This is hardly Peterson’s first time closely inspiring a fictional villain: Last April, when he learned he was the muse for Ta-Nehisi Coates’ portrayal of the Nazi super-villain Red Skull in his Captain America comic book, Peterson tweeted out a simple, dazed and confused, “What the hell?”
The image of Pine playing a vocal men’s rights activist legitimized by suit-wearing, academia, and basic grooming is pretty tantalizing. Considering that Pine is one of the more thoughtful, relatively progressive movie stars—going so far as to argue some Democrats and Republicans are interchangeable on issues like, say, the Patriot Act—I hope he didn’t bury himself too deep in method-acting and actually become radicalized by Peterson’s preachings about carnivorous eating and objectifying women.
Speaking of objectifying women, Wilde divulged some other interesting insights about bringing to life a very specific time period in which trad-wifery thrived, and a husband could check his wife into a mental hospital based on a single word of protest. “I wanted it to be a hot movie that’s a good time and that if later it leads to some conversations, that’s great. But I was trying to create that world of Slim Aarons’s version of 1950s, ’60s Palm Springs,” Wilde said, referring to the famous, sensual photographer of wealthy socialites in the ‘50s and ‘60s. “And so, as a female director, it was quite funny for me to be the one saying, ‘I need more bikinis, more tans. I want everybody sexy, sexy, sexy.’”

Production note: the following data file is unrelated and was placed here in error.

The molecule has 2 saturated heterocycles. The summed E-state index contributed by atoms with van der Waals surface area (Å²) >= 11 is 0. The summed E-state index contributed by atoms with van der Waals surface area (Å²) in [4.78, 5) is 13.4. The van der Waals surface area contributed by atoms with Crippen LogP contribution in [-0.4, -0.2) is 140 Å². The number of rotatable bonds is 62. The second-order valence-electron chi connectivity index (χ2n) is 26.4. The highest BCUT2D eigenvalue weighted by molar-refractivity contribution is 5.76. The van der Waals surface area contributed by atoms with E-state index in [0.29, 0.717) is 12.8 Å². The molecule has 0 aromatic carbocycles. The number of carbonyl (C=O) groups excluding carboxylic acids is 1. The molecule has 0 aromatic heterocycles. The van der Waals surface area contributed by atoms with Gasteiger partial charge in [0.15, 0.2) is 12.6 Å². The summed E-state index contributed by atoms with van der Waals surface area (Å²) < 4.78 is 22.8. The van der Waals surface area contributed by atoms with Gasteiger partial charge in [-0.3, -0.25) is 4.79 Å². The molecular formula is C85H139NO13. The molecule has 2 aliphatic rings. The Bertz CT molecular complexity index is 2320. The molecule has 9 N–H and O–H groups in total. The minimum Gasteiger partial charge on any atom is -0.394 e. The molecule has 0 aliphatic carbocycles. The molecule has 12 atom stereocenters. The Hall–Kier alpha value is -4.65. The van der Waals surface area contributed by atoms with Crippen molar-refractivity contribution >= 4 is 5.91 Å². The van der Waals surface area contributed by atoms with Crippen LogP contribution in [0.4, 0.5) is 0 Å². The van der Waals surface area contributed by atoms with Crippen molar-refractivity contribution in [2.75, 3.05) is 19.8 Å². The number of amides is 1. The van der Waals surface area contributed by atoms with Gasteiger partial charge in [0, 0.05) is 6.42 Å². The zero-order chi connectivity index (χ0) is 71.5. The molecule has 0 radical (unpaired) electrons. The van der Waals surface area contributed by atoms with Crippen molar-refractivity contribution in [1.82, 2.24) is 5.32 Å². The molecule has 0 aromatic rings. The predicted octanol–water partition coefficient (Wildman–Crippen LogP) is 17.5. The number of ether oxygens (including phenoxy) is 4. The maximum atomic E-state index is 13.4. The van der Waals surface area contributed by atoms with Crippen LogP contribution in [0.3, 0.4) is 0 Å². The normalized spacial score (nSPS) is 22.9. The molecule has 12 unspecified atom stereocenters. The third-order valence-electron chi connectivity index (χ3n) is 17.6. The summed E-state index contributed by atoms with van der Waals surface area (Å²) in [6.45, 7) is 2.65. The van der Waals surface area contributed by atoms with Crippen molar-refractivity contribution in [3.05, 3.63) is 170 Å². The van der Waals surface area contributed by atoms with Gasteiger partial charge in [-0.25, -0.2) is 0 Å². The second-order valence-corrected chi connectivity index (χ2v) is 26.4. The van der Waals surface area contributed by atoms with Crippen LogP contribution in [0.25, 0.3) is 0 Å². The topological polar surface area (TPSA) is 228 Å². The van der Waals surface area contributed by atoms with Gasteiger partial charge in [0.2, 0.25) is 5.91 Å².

While it’s not clear what the plot of Don’t Worry Darling entails or what twists it will hold, some have already criticized Wilde for her emphasis in previous interviews on the movie’s portrayals of sex, sexuality, and female pleasure. Some have alleged the movie’s big twist will be that the women in the Victory Project were being deceived about something pretty major, rendering all of the sexual relationships in the movie innately predatory. Others have also juxtaposed Wilde’s previous quotes with Pugh’s pleading with people to not watch the movie solely for its sex scenes. In fairness, it seems like all of this can coexist: Sex scenes can be steamy, plot twists can emerge, and, alluring as Styles may be, we should probably watch Don’t Worry Darling for the plot, too.